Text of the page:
The U.S. Economic Development Administration’s Tech Hubs program aims to boost the domestic economy and national security by focusing on places that can be globally competitive within a decade in critical technologies. Photo by Matt Busse.
The U.S. Economic Development Administration’s Tech Hubs program aims to boost the domestic economy and national security by focusing on places that can be globally competitive within a decade in critical technologies. Photo by Matt Busse.

Efforts to promote the nuclear industry in the Lynchburg region and Southwest Virginia have crystallized into two separate applications to a new federal economic development program.

Both share a common goal of growing the nuclear industry, which employs thousands regionally, both directly through the large Lynchburg-area companies BWX Technologies and Framatome and indirectly through the associated supply chain.

But the two applications have some key differences as they compete with likely hundreds of others in the U.S. Economic Development Administration’s Tech Hubs program, which aims to boost the domestic economy and national security by focusing on places that can be globally competitive within a decade in critical technologies.

“The two proposals are very complementary of each other. They’re not competitive. Both address aspects of the industry’s needs,” said April Wade, executive director of the Virginia Nuclear Energy Consortium, which the General Assembly created in 2013 to represent academic and industry stakeholders who are invested in nuclear energy.

The consortium is leading a group seeking to be designated as one of at least 20 tech hubs under the program with an application called Virginia’s Technology Workforce and Innovation in Nuclear Hub, or TWIN for short.

Regional proposals that earn a tech hub designation during the EDA program’s first phase can then compete this fall for a handful of implementation grants of $50 million to $75 million each to bring their economic development strategies to fruition. The deadline to apply was Aug. 15; an EDA spokesperson said the agency expects to publish a roster of applicants online within the next several weeks.

The TWIN proposal focuses on workforce development, the deployment of advanced nuclear reactors and opportunities for advanced reactors to support data centers, Wade said.

Meanwhile, the Lynchburg Regional Business Alliance is leading a consortium applying for an approximately $500,000 strategy planning grant from the Tech Hubs program — a shift from its original plan to apply for both the grant and for tech hub designation.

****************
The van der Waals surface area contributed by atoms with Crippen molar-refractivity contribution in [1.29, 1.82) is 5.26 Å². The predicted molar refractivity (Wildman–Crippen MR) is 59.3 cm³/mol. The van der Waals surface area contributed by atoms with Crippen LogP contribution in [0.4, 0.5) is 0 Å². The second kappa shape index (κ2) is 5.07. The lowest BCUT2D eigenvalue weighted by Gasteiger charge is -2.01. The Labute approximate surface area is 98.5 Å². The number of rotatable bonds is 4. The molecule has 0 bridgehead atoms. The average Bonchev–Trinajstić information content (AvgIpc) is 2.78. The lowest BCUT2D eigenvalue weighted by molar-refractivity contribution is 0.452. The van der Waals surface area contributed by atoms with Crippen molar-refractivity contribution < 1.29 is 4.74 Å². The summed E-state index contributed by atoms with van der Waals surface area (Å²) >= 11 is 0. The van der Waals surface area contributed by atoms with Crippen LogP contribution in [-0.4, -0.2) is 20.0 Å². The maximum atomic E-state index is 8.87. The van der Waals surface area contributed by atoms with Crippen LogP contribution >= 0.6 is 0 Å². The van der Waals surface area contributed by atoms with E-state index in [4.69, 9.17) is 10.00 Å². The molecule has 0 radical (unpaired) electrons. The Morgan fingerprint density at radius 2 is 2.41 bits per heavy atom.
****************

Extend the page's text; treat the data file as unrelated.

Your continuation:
The business alliance’s proposal, called Lynchburg Regional NITCH — for Nuclear Industrial Technology Commercialization Hub — focuses on nuclear manufacturing with a workforce component, said Megan Lucas, CEO of the Lynchburg Regional Business Alliance.

Applicants to the Tech Hubs program can vie for a planning grant, designation as a tech hub, or both.

Because the Lynchburg Regional NITCH application isn’t seeking tech hub designation, it won’t be eligible for one of the larger implementation grants in the program’s second phase, according to EDA rules. 

Nonetheless, it could be eligible for a future round of funding if the program expands beyond its current plans.

“The planning grant, with or without a tech hub designation, is going to be of immense value for regional growth and development,” Lucas said.

Securing a planning grant, Lucas said, would allow the NITCH consortium to hire a regional innovation officer and a consultant to manage the group’s work and further develop the strategic plan to advance the nuclear industry.

Each Tech Hub program applicant must be backed by a consortium of supporters from specific categories, including government, higher education and private industry.

Lynchburg-based BWX Technologies produces nuclear fuel and components for the military and is developing nuclear medicine and space travel technology. It employs about 2,600 people in the Lynchburg area. 

Because BWXT views the TWIN and NITCH proposals as complementary to each other, the company wrote letters of support for both proposals and would gladly serve as a member of either consortium, spokesperson Jud Simmons said in an email.

“The Lynchburg area and its surrounding communities in the Commonwealth have tremendous resources to help move the nation’s energy imperatives forward,” Simmons said. 

Framatome is a French nuclear reactor design and maintenance firm that employs about 1,320 people around its North American headquarters in Lynchburg. 

A company spokesperson said last month that Framatome supports the NITCH proposal and said the region’s nuclear industry has significant growth potential. It’s unclear whether the company also supports the TWIN application; Framatome spokespeople could not be reached for comment for this article.

TWIN’s supporters include the Virginia Department of Energy, the Virginia Tech College of Engineering and Mountain Empire Community College, Wade said.

NITCH’s backers include Lynchburg’s Office of Economic Development and Tourism and the Central Virginia Planning District Commission, Lucas has said.

The Virginia Innovative Nuclear Hub, a group announced last year to support academic research and workforce development in the nuclear industry, supports both groups.

So do InvestSWVA and the Energy DELTA Lab, which seek to deploy energy solutions including small modular nuclear reactors, or SMRs, in Southwest Virginia.

Gov. Glenn Youngkin has set a goal of deploying an SMR in Southwest Virginia within the next decade.